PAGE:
Be Ye Doers of the Word and Not Hearers Only Start Doing

Easter 2 – Year A

Good morning everyone. First of all I want to say that I am truly delighted to be here today; thank you for having me. I’m sure that many of you know that the Sunday after Easter Day, today, is often referred to as “Low Sunday”.
We’re not really certain about the origin of that term. The Catholic Encyclopedia says that it is apparently intended to indicate the contrast between today and the great Easter festival immediately preceding, and also, perhaps, to signify that, being the Octave Day of Easter, it was considered part of that feast, though in a lower degree, hence the term Low Sunday. .

Some more cynical folks may say that the phrase “low Sunday” has something to do with attendance at church the week after Easter. I won’t go there. And since it is very often the day that seminarians preach, some even more cynical folks may say that the term has something to do with the quality of the preaching. I definitely won’t go there.

But the gospel text for today is always the same, about the person we historically refer to a “Doubting Thomas”. I’m not at all sure that it is a good name for Thomas; he did a lot more than doubt. He was downright obstinate about what he had to say.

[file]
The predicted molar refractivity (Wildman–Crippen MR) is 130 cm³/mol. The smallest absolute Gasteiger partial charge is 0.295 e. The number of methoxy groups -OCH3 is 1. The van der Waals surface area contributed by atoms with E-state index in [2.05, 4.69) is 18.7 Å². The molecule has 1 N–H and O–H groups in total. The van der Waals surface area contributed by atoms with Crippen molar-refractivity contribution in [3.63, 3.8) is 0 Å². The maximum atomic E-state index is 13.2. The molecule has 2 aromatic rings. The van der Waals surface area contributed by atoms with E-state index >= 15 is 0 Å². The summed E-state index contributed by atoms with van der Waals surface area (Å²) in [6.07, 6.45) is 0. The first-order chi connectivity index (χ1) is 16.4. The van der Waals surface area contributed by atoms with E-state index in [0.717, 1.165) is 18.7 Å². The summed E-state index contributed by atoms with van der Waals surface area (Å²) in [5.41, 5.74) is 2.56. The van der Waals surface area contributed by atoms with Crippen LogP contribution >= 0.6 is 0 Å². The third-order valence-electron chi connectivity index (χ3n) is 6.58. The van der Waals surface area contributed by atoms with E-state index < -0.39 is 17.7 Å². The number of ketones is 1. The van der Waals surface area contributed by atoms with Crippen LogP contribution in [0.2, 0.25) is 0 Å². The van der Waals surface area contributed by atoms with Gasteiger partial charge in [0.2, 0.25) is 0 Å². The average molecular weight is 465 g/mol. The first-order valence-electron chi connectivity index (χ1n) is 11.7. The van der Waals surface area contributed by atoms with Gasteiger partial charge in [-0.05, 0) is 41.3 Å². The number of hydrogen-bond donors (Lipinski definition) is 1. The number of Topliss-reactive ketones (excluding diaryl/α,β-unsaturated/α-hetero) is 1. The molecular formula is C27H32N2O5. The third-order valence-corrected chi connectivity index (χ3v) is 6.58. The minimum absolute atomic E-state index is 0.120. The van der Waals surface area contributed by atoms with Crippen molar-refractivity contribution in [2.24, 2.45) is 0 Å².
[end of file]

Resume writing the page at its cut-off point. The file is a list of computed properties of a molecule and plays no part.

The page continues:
But you have to give Thomas a good deal of credit in this gospel reading. He does not equivocate; he doesn’t say” well… I don’t know…I don’t really see how he could have survived all that… I have a few doubts about all this resurrection stuff… seems a little iffy to me.”

No, instead he says, “Unless I put my hands in his wounds, I will not believe” In some translations, it is “I will never believe” and in fact, many scholars say that this is the more accurate translation. “I will never believe”. It took no small amount of courage, in front of all the others, the other disciples who were so ecstatic and joyful about having seen the risen lord, for Thomas to have remained so adamant and strong in his doubt… and not just doubt, his absolute refusal to believe unless he sees and feels the things for himself, unless he gets some dramatically better evidence.

And Jesus is more than willing to provide this evidence. He doesn’t chide Thomas for his lack of faith; he comes back into the room, a week later, and in front of all the others he says to Thomas, “Here’s all the proof you need.” As it turns out, and not surprisingly after seeing the risen Christ, Thomas doesn’t need the proof he claimed to have needed before. One of the interesting things about this reading is that Thomas never does touch Jesus; never does put his hands in the wounds. But Jesus makes this evidence available to him nonetheless.